April 5, 2011

A New Era in Livestock Prices?

Our post on March 29 provided updated evidence that nominal crop prices entered a new era beginning about January 2007. The increases in price levels that have occurred in this new era are generally consistent with the increases that occurred in the previous era that extended from January 1973 through September 2006. We have not previously examined livestock prices to determine if a shift in those prices has also occurred recently. Here we examine the average monthly farm prices of hogs; steers and heifers; and milk in Illinois in the accompanying three figures to identify the timing and magnitude of any previous or recent shift in nominal price levels.

For hogs, the price data covers the period from January 1947 through February 2011 (U.S. average prices have been substituted for Illinois average prices for both hogs and steers and heifers in January and February 2011 since USDA discontinued reporting state level average prices). A clear increase in nominal hog prices occurred in early 1973, similar to the timing of the increase in crop prices. The average price of hogs from January 1973 through September 2006 was 2.33 times the average during the previous era. The magnitude of the increase was almost identical to that experienced for soybeans. A more recent shift in nominal prices is not yet clearly evident. While prices are currently moving to new highs, the average price since December2006 was only about 10 percent higher than in the previous period ending in September 2006.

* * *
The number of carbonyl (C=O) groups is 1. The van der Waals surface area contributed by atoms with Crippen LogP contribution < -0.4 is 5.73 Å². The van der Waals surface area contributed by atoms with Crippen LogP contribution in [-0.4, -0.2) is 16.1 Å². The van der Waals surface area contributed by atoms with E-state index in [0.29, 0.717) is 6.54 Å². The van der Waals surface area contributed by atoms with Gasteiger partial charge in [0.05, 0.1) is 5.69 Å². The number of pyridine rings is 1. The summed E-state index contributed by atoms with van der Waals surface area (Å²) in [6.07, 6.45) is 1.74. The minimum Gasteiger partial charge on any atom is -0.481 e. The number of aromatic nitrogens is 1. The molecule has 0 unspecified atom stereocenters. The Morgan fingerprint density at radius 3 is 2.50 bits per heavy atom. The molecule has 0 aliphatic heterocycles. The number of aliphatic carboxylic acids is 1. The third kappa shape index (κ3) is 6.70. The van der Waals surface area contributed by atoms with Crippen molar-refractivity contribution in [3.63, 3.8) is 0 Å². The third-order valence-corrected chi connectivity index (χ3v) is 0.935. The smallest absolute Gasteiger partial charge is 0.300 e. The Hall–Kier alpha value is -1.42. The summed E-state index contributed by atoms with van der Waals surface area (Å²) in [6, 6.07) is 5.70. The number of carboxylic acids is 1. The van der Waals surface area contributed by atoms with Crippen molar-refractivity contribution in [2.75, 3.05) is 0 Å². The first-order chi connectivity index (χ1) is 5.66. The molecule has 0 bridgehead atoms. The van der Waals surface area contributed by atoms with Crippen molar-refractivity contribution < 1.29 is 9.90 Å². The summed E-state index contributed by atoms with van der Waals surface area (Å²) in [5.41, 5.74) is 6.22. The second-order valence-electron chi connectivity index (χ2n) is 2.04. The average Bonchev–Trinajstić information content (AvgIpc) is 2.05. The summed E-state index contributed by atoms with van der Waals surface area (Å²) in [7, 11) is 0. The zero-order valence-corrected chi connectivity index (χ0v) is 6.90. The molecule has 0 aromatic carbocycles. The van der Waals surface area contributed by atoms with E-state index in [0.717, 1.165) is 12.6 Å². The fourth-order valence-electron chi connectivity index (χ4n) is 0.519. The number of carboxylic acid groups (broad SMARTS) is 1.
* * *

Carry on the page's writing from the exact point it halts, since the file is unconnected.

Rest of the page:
For steers and heifers, monthly prices are available starting in January 1960. A shift to a period of higher nominal prices occurred starting in January 1979 and another upward shift occurred starting in January 2003. The average price from January 2003 through February 2011 was 1.35 times the average in the previous era.

Average monthly milk prices are also available starting in January 1960. The nominal price pattern for milk is distinctly different than the pattern for the other commodities examined. Prices increased steadily through December 1981 and then moved generally sideways through December 2000. Prices have averaged slightly higher since 2000, but a clear shift in the level of prices is not yet evident.

While the timing and magnitude of the recent shift in crop prices was consistent among crops, the evidence for livestock is more mixed. A shift to higher prices has occurred for cattle, but the timing was different than that for crop prices. A recent shift to higher hog and milk prices is not yet evident.
We have examined prices in nominal terms because those prices are important to current decision makers. We will examine prices in real terms, as well as livestock profitability indicators, in upcoming posts.

Issued by Scott Irwin and Darrel Good
Department of Agricultural and Consumer Economics
University of Illinois

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